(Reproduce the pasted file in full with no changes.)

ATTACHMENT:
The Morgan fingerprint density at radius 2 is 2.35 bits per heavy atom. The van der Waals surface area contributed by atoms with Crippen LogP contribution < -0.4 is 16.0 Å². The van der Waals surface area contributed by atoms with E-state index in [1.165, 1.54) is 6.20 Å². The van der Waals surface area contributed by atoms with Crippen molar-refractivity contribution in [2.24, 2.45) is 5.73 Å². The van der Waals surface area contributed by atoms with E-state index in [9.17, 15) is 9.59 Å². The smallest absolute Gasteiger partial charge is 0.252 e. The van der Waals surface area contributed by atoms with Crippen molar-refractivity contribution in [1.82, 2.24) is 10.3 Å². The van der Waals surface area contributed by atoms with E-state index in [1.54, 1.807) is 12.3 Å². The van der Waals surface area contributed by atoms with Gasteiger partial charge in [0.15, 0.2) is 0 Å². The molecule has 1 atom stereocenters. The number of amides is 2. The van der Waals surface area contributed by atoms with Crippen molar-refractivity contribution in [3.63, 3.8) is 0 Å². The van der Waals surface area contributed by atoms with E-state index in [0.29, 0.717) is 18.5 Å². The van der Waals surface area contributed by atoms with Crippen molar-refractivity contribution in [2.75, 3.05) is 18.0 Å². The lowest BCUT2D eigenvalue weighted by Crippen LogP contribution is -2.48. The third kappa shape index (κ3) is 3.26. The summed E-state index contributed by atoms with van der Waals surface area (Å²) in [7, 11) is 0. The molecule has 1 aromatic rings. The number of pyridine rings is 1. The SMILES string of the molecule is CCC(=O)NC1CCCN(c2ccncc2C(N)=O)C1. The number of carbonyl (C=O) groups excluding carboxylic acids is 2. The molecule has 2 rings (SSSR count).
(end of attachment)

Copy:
The Morgan fingerprint density at radius 2 is 2.35 bits per heavy atom. The van der Waals surface area contributed by atoms with Crippen LogP contribution < -0.4 is 16.0 Å². The van der Waals surface area contributed by atoms with E-state index in [1.165, 1.54) is 6.20 Å². The van der Waals surface area contributed by atoms with Crippen molar-refractivity contribution in [2.24, 2.45) is 5.73 Å². The van der Waals surface area contributed by atoms with E-state index in [9.17, 15) is 9.59 Å². The smallest absolute Gasteiger partial charge is 0.252 e. The van der Waals surface area contributed by atoms with Crippen molar-refractivity contribution in [1.82, 2.24) is 10.3 Å². The van der Waals surface area contributed by atoms with E-state index in [1.54, 1.807) is 12.3 Å². The van der Waals surface area contributed by atoms with Gasteiger partial charge in [0.15, 0.2) is 0 Å². The molecule has 1 atom stereocenters. The number of amides is 2. The van der Waals surface area contributed by atoms with Crippen molar-refractivity contribution in [3.63, 3.8) is 0 Å². The van der Waals surface area contributed by atoms with E-state index in [0.29, 0.717) is 18.5 Å². The van der Waals surface area contributed by atoms with Crippen molar-refractivity contribution in [2.75, 3.05) is 18.0 Å². The lowest BCUT2D eigenvalue weighted by Crippen LogP contribution is -2.48. The third kappa shape index (κ3) is 3.26. The summed E-state index contributed by atoms with van der Waals surface area (Å²) in [7, 11) is 0. The molecule has 1 aromatic rings. The number of pyridine rings is 1. The SMILES string of the molecule is CCC(=O)NC1CCCN(c2ccncc2C(N)=O)C1. The number of carbonyl (C=O) groups excluding carboxylic acids is 2. The molecule has 2 rings (SSSR count).